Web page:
“This action, which was supported by the coaching staff, was created as an expression of team unity and out of the mutual respect team members have for one another and the value they place on their differences,” she wrote. “It was established as a way to find common ground in a world with many differing views.”
“One football player, who unbeknownst to the coach and the team, chose not to support team unity and has been dismissed from the team,” she wrote. “He remains a valued member of the Albright College student body.”
“We trusted him throughout the week, after time and time again he told us he would stand,” Powell said. “When you can’t have a player on a team that you can trust, he’s got to go.”
Upon even a surface-level examination, both Durante and the “Kennesaw Five,” as they’re now being called, are protestors and college athletes that made active, thoughtful decisions on how to join the national conversation. They all expected a negative reaction from the public and their universities, but carried out their protests anyway, placing their beliefs ahead of diktats handed down by middle-aged, white university administrators attempting to save face.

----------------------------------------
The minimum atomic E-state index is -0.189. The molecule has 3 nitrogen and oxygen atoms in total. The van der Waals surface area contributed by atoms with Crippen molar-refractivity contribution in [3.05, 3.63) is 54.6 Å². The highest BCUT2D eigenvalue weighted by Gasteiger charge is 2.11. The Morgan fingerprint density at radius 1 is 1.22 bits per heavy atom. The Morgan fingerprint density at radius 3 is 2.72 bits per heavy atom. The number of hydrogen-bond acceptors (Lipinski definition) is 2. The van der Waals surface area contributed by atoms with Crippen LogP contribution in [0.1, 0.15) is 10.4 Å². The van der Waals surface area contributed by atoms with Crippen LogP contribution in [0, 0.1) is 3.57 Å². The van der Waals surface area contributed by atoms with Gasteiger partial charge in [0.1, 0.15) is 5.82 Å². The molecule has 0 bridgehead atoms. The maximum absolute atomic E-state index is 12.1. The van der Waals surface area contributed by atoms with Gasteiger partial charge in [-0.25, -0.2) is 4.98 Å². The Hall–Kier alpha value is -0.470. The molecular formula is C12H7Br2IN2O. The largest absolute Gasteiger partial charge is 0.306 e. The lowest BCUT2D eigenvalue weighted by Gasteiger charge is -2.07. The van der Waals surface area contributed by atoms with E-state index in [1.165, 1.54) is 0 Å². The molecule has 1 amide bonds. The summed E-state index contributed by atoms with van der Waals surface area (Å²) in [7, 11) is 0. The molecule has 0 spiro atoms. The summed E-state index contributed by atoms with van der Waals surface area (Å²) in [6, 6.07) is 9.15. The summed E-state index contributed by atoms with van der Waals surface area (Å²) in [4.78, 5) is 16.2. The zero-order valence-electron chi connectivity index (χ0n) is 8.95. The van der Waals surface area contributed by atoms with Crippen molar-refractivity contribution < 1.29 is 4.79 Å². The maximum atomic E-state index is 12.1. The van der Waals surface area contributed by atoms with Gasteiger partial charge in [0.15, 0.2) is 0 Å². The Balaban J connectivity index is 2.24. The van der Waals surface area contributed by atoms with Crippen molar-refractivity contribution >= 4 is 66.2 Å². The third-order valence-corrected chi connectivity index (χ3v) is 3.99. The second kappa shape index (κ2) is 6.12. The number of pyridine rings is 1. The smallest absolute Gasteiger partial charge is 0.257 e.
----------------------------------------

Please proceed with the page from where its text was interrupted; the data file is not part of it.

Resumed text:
“At some point in life, there’s going to be a time when you’ve got to take a stand,” said Gyree Durante. “For me it just happened to be on Saturday afternoon.”
“I was just taught you fight for what you believe in and you don’t bow to anyone,” Durante said. “I believe heavily in this. So I decided to fight for it.”
Likewise, the Kennesaw Five spent weeks discussing whether they would join the protest with friends and family members before going through with it. In interviews, they wanted to be clear that the decision was not one of anti-American or anti-veteran sentiment, but one firmly planted in snuffing out the racism that persists in the military, on their college campuses, in their hometowns, and in their nation.
“So I feel as though it was nothing that was meant to disrespect America, which is the reason why, when we took the knee, we still made it a point to have our hands on our hearts,” Young said. “But we just wanted to take the knee in the name of equality.”